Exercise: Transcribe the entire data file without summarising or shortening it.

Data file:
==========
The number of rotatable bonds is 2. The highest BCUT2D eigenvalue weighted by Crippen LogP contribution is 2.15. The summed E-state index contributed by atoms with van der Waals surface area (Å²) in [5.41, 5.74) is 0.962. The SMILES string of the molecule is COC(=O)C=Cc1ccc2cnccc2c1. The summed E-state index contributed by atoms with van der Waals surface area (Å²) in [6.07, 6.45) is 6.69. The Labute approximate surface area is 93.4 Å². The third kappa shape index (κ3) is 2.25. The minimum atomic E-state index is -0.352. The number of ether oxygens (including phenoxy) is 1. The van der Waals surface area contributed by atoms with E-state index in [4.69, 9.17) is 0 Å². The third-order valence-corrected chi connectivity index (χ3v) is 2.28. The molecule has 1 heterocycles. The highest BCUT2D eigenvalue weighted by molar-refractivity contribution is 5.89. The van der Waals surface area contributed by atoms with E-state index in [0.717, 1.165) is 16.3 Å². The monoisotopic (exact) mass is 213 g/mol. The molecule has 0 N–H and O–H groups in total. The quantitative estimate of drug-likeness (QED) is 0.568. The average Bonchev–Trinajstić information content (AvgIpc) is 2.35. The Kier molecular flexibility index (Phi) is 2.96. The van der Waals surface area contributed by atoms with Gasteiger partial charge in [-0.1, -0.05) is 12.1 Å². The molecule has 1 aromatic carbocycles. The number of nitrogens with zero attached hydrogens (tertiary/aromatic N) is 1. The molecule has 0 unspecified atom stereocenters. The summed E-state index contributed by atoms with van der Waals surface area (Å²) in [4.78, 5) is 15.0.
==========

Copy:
The number of rotatable bonds is 2. The highest BCUT2D eigenvalue weighted by Crippen LogP contribution is 2.15. The summed E-state index contributed by atoms with van der Waals surface area (Å²) in [5.41, 5.74) is 0.962. The SMILES string of the molecule is COC(=O)C=Cc1ccc2cnccc2c1. The summed E-state index contributed by atoms with van der Waals surface area (Å²) in [6.07, 6.45) is 6.69. The Labute approximate surface area is 93.4 Å². The third kappa shape index (κ3) is 2.25. The minimum atomic E-state index is -0.352. The number of ether oxygens (including phenoxy) is 1. The van der Waals surface area contributed by atoms with E-state index in [4.69, 9.17) is 0 Å². The third-order valence-corrected chi connectivity index (χ3v) is 2.28. The molecule has 1 heterocycles. The highest BCUT2D eigenvalue weighted by molar-refractivity contribution is 5.89. The van der Waals surface area contributed by atoms with E-state index in [0.717, 1.165) is 16.3 Å². The monoisotopic (exact) mass is 213 g/mol. The molecule has 0 N–H and O–H groups in total. The quantitative estimate of drug-likeness (QED) is 0.568. The average Bonchev–Trinajstić information content (AvgIpc) is 2.35. The Kier molecular flexibility index (Phi) is 2.96. The van der Waals surface area contributed by atoms with Gasteiger partial charge in [-0.1, -0.05) is 12.1 Å². The molecule has 1 aromatic carbocycles. The number of nitrogens with zero attached hydrogens (tertiary/aromatic N) is 1. The molecule has 0 unspecified atom stereocenters. The summed E-state index contributed by atoms with van der Waals surface area (Å²) in [4.78, 5) is 15.0.